Friday, February 27, 2009

MPM or Milk Producing Machine

I'm starting to refer to myself as MPM, or 'milk producing machine'. It's an apt term for someone like myself, a woman who pumps at least four times a day and feeds her child when her breasts are not attached to shields and tubes. Yes, this is the term that best fits my 24hr job, that of a human dairy cow. 

When did breast feeding get so expensive? They lie when they tell you that it's cheaper than formula. The pump alone costs three hundred dollars and all the nursing pads, kleenex, and nipple lube thins out the wallet pretty fast. Our grocery bills have doubled. Alex has to cook all the time to satisfy my insatiable hunger, the little demon inside my belly that roars its ugly head anytime I release milk, is not content with the normal three-meals-a-couple-snacks regiment that the hospital proposed. My hand is constantly dipping into some bowl, holding a fork, picking up chopsticks, and rummaging through cupboards and the fridge. There are fingerprints on every single surface that contains or serves some function related to food. 

Alex has found remnants of my food foraging on little Adelle. Coming home from work one night, he picks her up and scratches at her onesie. "What are you doing?" I ask, one eye barely opened as I lift my head up from the bed. "What is this?" he asks. "There's a dark spot on her onesie and it smells." Crap. I know exactly what it is...."Oh, sorry," I mumble, "it's pasta sauce." I suddenly recall trying to eat spaghetti with one hand while holding Adelle's rotund torso with the other. I guess I must have flicked some of the sauce on her outfit during my binge session. I look at my shirt. There is a mirror image of the same stain on me, underneath my bulging chest. 

My bra has officially become a catch-all for my new full time job. It harbors everything from crumbs to chocolate chips (which melt into chocolate puddles) to blueberries to pasta shells. On occasion, I've even found a broken tortilla chip in there. The space between my boobs (Hereafter referred to as my spoob. 'Cleavage' has too many sexual connotations and my breasts are anything but sexual right now) is constantly getting caressed by pieces of food and food paraphernalia. (On occasion, I have used my spoon or chopsticks to fish something out). 

I am thinking of getting a stool to place in front of our fridge. I am constantly there, opening the door, moving things around, and sometimes even partaking in an impromptu meal, pairing a few carrots with some deli meat or hot dog. It sounds bizarre, but trust me, to a lactating mama, anything can seem appealing when hungry enough.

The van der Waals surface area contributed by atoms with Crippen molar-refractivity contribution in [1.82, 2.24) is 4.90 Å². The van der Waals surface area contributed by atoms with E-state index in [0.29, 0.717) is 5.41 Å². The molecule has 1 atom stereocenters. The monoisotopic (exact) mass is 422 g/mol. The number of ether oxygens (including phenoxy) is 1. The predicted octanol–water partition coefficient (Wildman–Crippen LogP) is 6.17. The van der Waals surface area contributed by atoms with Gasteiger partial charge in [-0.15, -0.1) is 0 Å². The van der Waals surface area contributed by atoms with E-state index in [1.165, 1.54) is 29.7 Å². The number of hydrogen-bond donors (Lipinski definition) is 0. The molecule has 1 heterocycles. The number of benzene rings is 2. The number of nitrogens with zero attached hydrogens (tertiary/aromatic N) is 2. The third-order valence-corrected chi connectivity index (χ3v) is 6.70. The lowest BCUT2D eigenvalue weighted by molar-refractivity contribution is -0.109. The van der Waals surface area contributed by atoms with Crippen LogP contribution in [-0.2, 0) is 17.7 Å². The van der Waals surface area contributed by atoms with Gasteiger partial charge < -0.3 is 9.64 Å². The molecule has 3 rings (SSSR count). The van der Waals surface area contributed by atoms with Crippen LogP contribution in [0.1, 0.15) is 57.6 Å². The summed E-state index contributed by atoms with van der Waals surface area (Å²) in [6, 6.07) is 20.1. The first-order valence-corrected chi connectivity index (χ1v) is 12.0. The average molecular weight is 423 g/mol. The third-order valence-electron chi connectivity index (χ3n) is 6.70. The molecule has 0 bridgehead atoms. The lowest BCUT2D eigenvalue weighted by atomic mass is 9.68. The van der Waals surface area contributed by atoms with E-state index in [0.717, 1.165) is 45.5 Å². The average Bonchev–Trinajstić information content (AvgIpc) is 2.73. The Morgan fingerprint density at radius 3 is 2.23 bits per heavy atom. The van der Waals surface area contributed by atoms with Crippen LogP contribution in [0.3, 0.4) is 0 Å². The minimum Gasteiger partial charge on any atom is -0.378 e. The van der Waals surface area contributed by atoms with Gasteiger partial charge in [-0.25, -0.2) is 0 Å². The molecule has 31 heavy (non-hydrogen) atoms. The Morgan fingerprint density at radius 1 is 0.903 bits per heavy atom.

Currently I'm eating almonds, salt and vinegar chips, seaweed strips, cereal, popcorn and soy ice cream (yes, it IS as gross as it sounds), all jumbled together, in a hodge podge mix, sitting in my gallon-sized bowl. 

Most women gain weight during pregnancy and slowly but surely lose it while they breast feed. Not me. I lost all my pregnancy weight within a week of giving birth (don't hate me just yet) but gained all of it back within the next several months of breast feeding. I didn't know it was possible, but considering all the food I consume, it makes sense. 

Curious to see if I was alone, I searched for forums about weight and breast feeding. I found one worth mentioning, a place where women moaned and groaned about how their waistlines were expanding with every month of lactating. Yes! Misery does love company and I exalted in the fact that I was not such a freak. There are others out there like me. 

Needless to say, I can't diet. I've never been successful at limiting foods I love. If it weren't for the yeast infection and Adelle's extreme reactions to certain foods, I'd be dining on twinkies, dark chocolate and twizzlers. Now all my angst against being in a dietary prison is taken out on the helpless carbs I can indulge in....Those poor spelt crackers don't stand a chance against this mama!

I asked Alex if he notices how hungry breast feeding makes me....His response, "Uh, yeah. Considering you hover (I love that he used that word) around the snack bowl before, during, and after you feed her." Hm, honest Abe tells me the truth. My dad is also fairly honest when he talked to me the other night about this issue. "You haven't changed at all. You've always had a snack bowl. It's just gotten bigger, that's all." Thanks Dad. You really know how to make a girl feel good about herself. 

I want to wring the necks of these lactating bitches online who say things like, "I lost all my weight with breast feeding." "It only took me a few months to get to my pre pregnancy weight." And my favorite, "My husband thinks I'm sexier than ever." I almost gagged reading the last one. 

So, here it is; my verdict on breast feeding. Breast feeding is good for the baby. It is a bonding experience for sure. However, it is not cheap. It is not the cure all for getting post pregnancy figure back. At times, it makes you feel like you belong in a factory, bottling the milk that comes out of your engorged tattas. Though I must admit, if faced with the choice again, I'd still do it. Masochistic? Yes, but I'm also lazy. It's my only ammunition against getting a good night's sleep. There's nothing better than being able to stick the boob in her mouth when she wakes in the middle of the night, watching her suck hungrily and getting satisfaction out of my body, nestling her little self against my soft flesh and falling asleep.

No comments: